Plants and Climate Change
Did you know that forests can help ward off the negative impacts of climate change by storing carbon dioxide from the atmosphere? Forests in the Northeastern US can sequester or store up to 20% of the annual CO2 emissions from this region through the process of photosynthesis. Photosynthesis is the process by which plants take up carbon dioxide from the atmosphere and use light energy and water to make a sugar called glucose and release oxygen. The glucose that is made is used to make the wood and leaf tissues of the plant and that is how carbon is stored. When a plant dies and decomposes, the process of decomposition (decomposition lesson) releases the plant’s carbon back into the atmosphere.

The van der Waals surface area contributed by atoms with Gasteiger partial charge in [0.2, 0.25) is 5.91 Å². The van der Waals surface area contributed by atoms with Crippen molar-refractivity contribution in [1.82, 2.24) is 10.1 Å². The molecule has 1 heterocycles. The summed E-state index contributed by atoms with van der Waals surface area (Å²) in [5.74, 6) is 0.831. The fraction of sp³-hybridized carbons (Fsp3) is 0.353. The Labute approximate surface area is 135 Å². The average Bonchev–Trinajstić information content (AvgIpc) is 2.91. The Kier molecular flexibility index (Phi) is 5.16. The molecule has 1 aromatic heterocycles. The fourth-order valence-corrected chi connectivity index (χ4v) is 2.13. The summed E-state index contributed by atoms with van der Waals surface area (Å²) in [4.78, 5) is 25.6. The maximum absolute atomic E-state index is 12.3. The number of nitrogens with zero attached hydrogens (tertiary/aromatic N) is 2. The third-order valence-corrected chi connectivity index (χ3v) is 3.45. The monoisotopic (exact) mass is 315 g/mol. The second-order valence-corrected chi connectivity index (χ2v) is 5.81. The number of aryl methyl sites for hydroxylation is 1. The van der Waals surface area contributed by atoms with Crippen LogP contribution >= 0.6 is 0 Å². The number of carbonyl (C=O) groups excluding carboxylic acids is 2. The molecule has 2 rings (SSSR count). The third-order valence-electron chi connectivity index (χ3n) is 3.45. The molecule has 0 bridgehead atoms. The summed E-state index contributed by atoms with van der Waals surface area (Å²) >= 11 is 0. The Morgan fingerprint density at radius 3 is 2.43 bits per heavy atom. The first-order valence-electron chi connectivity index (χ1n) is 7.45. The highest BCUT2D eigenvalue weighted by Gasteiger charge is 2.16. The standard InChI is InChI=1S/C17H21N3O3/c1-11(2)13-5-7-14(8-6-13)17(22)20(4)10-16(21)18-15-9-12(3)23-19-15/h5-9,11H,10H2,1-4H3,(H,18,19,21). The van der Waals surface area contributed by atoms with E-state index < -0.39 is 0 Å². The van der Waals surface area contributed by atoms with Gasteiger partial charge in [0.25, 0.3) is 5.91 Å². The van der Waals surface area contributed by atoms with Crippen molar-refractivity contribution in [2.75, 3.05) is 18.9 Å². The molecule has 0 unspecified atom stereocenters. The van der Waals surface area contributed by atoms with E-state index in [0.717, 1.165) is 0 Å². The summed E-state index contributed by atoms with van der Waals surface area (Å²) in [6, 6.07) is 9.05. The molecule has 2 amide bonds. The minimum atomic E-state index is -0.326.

But how can we calculate how much CO2 a forest is absorbing? And what happens when atmospheric temperatures increase or precipitation changes from year to year? You can learn more about how our Black Rock Forest scientists are calculating photosynthesis to gain a better understanding about our forests potential to sequester carbon by watching the video inside the portal.